Tuesday, April 15, 2014
Silent Spring: An Alarming Awakening
By Kristen Andrada
Silent Spring is said to be the cause of the American environmental movement in the 1970’s because it asked the American people “Do you realize that life around you is dying?” In the scientific world, people were alarmed about the impacts of toxic chemicals that were carelessly used to kill pests without a thought of how those chemicals would affect their bodies and the environment around them.
Rachel Carson describes how it came to be when “Our attitudes toward poisons have undergone a subtle change. Once they were kept in containers marked with skull and crossbones; the infrequent occasions of their use were marked with utmost care that they should come in contact with the target and with nothing else. With the development of new organic insecticides and the abundance of surplus planes after the Second World War, all this was forgotten.”
What I absolutely love about Carson’s writing is that she puts this (at the time) new scientific concept into language that everyone could understand. When she mentions a chemical that most people have heard of but didn’t really understand its impacts, she illustrates the body parts the chemical attacks and describes what it could do to the human body.
For example, she describes the physiological effect and symptoms of DDD: “it destroys part of the adrenal gland - the cells of the outer layer known as the adrenal cortex, which secretes the hormone cortin. DDD produced in dogs a condition very similar to that occurring in man in the presence of Addison’s disease.” In this passage, she describes what the adrenal gland is and its normal function in the human body for readers who are unfamiliar with anatomy (such as myself). Even though there was no direct case, no such person who became diagnosed with Addison’s disease after DDD exposure, Carson then makes that connection implying that may be a future case.
In addition to putting the issue into a broad language that wide audiences could understand, Carson also provides examples throughout Silent Spring so her readers can have a sense of that reality. Each chapter becomes a reason for understanding why pesticides are toxic to the environment and human health.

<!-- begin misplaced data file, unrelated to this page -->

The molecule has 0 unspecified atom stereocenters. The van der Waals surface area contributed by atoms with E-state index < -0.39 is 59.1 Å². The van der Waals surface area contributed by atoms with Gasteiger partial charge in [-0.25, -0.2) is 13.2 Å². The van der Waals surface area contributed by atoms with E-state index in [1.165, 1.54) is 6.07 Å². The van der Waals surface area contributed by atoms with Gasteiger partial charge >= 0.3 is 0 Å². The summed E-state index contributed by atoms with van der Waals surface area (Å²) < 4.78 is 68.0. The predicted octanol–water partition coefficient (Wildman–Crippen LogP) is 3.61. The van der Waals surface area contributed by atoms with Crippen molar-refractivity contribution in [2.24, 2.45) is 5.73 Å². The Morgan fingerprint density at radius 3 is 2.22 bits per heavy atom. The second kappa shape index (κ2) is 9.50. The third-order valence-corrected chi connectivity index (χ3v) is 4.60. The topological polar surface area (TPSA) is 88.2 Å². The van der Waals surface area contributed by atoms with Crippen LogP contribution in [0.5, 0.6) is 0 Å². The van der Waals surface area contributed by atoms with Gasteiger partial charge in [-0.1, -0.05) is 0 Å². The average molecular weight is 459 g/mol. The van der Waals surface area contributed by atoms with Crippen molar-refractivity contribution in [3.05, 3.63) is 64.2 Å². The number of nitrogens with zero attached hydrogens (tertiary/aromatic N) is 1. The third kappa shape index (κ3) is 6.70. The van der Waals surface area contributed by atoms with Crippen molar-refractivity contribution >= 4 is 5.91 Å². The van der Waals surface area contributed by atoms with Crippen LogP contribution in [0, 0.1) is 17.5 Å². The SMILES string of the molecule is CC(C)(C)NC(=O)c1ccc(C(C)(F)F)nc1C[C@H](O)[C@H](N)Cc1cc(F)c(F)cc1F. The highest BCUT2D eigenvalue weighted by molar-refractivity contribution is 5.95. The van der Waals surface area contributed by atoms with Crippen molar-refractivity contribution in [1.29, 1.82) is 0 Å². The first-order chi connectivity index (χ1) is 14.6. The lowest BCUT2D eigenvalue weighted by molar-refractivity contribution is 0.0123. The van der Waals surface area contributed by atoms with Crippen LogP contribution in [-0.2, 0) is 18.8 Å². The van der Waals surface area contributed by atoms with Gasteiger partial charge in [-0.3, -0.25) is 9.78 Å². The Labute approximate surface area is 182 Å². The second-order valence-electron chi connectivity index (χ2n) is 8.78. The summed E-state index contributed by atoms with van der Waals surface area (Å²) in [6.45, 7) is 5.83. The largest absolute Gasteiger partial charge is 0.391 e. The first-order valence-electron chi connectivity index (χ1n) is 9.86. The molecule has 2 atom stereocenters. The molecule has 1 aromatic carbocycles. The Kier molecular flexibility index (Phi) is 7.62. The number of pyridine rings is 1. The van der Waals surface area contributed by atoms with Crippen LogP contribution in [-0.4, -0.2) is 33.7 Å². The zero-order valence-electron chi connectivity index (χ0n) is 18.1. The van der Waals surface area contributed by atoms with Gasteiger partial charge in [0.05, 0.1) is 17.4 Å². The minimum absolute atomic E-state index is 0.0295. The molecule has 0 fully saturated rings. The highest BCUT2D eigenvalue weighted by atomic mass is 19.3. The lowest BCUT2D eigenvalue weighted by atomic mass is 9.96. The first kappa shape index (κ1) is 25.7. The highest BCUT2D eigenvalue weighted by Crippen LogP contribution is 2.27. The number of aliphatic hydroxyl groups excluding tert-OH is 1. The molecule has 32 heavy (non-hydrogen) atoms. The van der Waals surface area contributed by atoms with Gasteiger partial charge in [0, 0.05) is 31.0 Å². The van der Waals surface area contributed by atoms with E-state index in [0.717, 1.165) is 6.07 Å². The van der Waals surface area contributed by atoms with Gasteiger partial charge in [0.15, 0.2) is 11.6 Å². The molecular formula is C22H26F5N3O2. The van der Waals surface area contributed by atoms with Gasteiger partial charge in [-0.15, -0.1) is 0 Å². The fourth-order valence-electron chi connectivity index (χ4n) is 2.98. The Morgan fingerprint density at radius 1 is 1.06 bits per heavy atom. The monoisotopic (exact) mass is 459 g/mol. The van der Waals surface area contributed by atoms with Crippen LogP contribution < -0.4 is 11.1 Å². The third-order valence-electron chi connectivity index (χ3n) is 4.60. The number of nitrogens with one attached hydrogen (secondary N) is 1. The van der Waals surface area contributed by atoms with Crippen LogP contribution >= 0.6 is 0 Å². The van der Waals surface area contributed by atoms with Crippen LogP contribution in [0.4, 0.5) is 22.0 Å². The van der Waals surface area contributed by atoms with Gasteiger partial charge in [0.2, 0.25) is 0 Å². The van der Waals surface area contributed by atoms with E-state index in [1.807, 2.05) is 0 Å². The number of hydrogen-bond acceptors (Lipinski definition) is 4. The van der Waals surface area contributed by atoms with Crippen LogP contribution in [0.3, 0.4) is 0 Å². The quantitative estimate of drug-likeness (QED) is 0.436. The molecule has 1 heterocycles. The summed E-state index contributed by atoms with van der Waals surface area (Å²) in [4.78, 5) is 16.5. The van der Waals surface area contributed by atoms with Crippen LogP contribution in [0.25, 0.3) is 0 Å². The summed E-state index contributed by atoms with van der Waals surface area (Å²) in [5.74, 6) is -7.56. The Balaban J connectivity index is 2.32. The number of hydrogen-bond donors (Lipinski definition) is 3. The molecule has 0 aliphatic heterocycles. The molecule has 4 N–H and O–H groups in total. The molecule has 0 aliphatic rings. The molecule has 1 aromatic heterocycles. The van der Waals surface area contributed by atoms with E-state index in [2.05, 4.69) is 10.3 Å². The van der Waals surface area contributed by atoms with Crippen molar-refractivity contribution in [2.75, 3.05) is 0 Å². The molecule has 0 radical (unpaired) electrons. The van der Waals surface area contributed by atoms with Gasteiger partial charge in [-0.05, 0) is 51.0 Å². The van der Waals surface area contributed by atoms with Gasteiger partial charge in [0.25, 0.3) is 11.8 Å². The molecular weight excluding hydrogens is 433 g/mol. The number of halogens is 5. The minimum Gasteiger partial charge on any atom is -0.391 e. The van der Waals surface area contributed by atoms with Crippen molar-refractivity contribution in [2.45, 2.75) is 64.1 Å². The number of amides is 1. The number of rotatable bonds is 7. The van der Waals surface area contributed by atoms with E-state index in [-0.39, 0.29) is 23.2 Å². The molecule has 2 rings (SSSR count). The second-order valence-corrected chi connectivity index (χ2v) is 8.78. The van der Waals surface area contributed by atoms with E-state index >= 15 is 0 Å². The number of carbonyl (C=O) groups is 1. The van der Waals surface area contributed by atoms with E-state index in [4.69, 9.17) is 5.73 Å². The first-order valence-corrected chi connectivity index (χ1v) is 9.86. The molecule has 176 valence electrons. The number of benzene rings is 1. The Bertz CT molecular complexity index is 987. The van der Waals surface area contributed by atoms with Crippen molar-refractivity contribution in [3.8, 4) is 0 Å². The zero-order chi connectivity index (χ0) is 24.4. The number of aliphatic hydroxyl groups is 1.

I think the chapter that best describes the relationship between all life on earth is “Earth’s Green Mantle,” when the chapter describes how spraying sage bush, an unwanted plant species in the west, caused an imbalance in the food cycle and affected other non-target species. Wildlife such as antelope, deer and even domesticated animals like cow and sheep fed on sage grass. Ironic how the people who didn’t want the sage bush there were farmers who wanted to make room by destroying the sage bush. The spraying also eliminated non-target species like willows which the moose and beaver feed on. In a chain reaction, the beaver couldn’t build dams to back up lakes and rivers, the trout were struggling to reproduce in lower waters, and birds that would have been attracted to these temporary lakes were forced to travel farther for migration.
Reading Silent Spring reminds us that our actions have consequence and we must think twice before we decide to treat something. We must ask, “Is spraying a living thing that seems undesirable really the only way to treat the problem?” I feel that most of the time, it really isn’t necessary to kill a species for us to live more comfortably. Does chemical warfare on other living things justify the “superior” human race to eradicate a population in the first place?